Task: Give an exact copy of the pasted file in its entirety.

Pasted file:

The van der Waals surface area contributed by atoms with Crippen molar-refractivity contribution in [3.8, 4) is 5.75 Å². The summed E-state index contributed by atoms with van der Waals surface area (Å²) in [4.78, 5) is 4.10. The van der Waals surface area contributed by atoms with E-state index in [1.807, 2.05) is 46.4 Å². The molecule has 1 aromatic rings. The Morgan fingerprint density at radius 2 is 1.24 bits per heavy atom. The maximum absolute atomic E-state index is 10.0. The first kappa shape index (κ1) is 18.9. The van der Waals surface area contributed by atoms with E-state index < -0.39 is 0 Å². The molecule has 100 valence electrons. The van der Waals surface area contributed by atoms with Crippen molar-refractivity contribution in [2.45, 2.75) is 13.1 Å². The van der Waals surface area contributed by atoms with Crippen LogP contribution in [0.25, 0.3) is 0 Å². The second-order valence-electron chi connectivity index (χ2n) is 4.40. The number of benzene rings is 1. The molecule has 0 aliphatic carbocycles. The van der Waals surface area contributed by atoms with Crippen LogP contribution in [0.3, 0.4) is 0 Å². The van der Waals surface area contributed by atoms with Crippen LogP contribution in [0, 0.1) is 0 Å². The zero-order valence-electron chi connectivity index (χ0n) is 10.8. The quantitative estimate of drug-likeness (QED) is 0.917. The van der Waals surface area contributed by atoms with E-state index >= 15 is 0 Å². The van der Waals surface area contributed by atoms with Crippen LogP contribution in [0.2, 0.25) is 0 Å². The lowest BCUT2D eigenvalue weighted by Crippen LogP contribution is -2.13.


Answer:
The van der Waals surface area contributed by atoms with Crippen molar-refractivity contribution in [3.8, 4) is 5.75 Å². The summed E-state index contributed by atoms with van der Waals surface area (Å²) in [4.78, 5) is 4.10. The van der Waals surface area contributed by atoms with E-state index in [1.807, 2.05) is 46.4 Å². The molecule has 1 aromatic rings. The Morgan fingerprint density at radius 2 is 1.24 bits per heavy atom. The maximum absolute atomic E-state index is 10.0. The first kappa shape index (κ1) is 18.9. The van der Waals surface area contributed by atoms with E-state index < -0.39 is 0 Å². The molecule has 100 valence electrons. The van der Waals surface area contributed by atoms with Crippen molar-refractivity contribution in [2.45, 2.75) is 13.1 Å². The van der Waals surface area contributed by atoms with Crippen LogP contribution in [0.25, 0.3) is 0 Å². The second-order valence-electron chi connectivity index (χ2n) is 4.40. The number of benzene rings is 1. The molecule has 0 aliphatic carbocycles. The van der Waals surface area contributed by atoms with Crippen LogP contribution in [0.3, 0.4) is 0 Å². The van der Waals surface area contributed by atoms with Crippen LogP contribution in [0, 0.1) is 0 Å². The zero-order valence-electron chi connectivity index (χ0n) is 10.8. The quantitative estimate of drug-likeness (QED) is 0.917. The van der Waals surface area contributed by atoms with E-state index >= 15 is 0 Å². The van der Waals surface area contributed by atoms with Crippen LogP contribution in [0.2, 0.25) is 0 Å². The lowest BCUT2D eigenvalue weighted by Crippen LogP contribution is -2.13.